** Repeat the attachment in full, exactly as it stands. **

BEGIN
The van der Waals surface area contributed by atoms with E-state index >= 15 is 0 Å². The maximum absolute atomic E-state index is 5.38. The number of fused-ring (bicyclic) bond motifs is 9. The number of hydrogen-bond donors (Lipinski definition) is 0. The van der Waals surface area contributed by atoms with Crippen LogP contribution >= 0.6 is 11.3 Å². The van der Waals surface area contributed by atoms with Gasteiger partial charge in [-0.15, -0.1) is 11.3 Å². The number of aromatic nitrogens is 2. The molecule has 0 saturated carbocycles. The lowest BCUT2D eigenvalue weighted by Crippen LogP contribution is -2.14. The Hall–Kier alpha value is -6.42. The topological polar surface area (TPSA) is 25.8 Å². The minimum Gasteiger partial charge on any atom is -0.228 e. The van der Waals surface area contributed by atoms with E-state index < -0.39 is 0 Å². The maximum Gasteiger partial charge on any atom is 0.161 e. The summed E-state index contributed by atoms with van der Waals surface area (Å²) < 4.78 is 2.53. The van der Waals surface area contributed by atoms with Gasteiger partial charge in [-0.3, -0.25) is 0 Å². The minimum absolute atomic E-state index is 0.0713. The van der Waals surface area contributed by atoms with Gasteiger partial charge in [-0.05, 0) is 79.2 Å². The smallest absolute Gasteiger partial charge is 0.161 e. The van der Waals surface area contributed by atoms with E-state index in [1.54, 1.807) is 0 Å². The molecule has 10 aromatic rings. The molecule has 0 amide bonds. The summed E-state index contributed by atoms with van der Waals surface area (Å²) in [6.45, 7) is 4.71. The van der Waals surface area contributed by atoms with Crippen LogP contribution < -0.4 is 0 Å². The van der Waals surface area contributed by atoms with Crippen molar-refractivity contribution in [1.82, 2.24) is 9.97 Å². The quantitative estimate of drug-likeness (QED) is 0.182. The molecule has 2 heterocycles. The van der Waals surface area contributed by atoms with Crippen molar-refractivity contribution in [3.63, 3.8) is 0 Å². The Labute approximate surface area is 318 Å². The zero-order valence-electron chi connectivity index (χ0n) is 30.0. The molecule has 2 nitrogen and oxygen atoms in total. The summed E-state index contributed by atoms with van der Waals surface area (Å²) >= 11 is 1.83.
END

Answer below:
The van der Waals surface area contributed by atoms with E-state index >= 15 is 0 Å². The maximum absolute atomic E-state index is 5.38. The number of fused-ring (bicyclic) bond motifs is 9. The number of hydrogen-bond donors (Lipinski definition) is 0. The van der Waals surface area contributed by atoms with Crippen LogP contribution >= 0.6 is 11.3 Å². The van der Waals surface area contributed by atoms with Gasteiger partial charge in [-0.15, -0.1) is 11.3 Å². The number of aromatic nitrogens is 2. The molecule has 0 saturated carbocycles. The lowest BCUT2D eigenvalue weighted by Crippen LogP contribution is -2.14. The Hall–Kier alpha value is -6.42. The topological polar surface area (TPSA) is 25.8 Å². The minimum Gasteiger partial charge on any atom is -0.228 e. The van der Waals surface area contributed by atoms with E-state index < -0.39 is 0 Å². The maximum Gasteiger partial charge on any atom is 0.161 e. The summed E-state index contributed by atoms with van der Waals surface area (Å²) < 4.78 is 2.53. The van der Waals surface area contributed by atoms with Gasteiger partial charge in [-0.3, -0.25) is 0 Å². The minimum absolute atomic E-state index is 0.0713. The van der Waals surface area contributed by atoms with Gasteiger partial charge in [-0.05, 0) is 79.2 Å². The smallest absolute Gasteiger partial charge is 0.161 e. The van der Waals surface area contributed by atoms with E-state index in [1.54, 1.807) is 0 Å². The molecule has 10 aromatic rings. The molecule has 0 amide bonds. The summed E-state index contributed by atoms with van der Waals surface area (Å²) in [6.45, 7) is 4.71. The van der Waals surface area contributed by atoms with Crippen LogP contribution < -0.4 is 0 Å². The van der Waals surface area contributed by atoms with Crippen molar-refractivity contribution in [1.82, 2.24) is 9.97 Å². The quantitative estimate of drug-likeness (QED) is 0.182. The molecule has 2 heterocycles. The van der Waals surface area contributed by atoms with Crippen molar-refractivity contribution in [3.63, 3.8) is 0 Å². The Labute approximate surface area is 318 Å². The zero-order valence-electron chi connectivity index (χ0n) is 30.0. The molecule has 2 nitrogen and oxygen atoms in total. The summed E-state index contributed by atoms with van der Waals surface area (Å²) >= 11 is 1.83.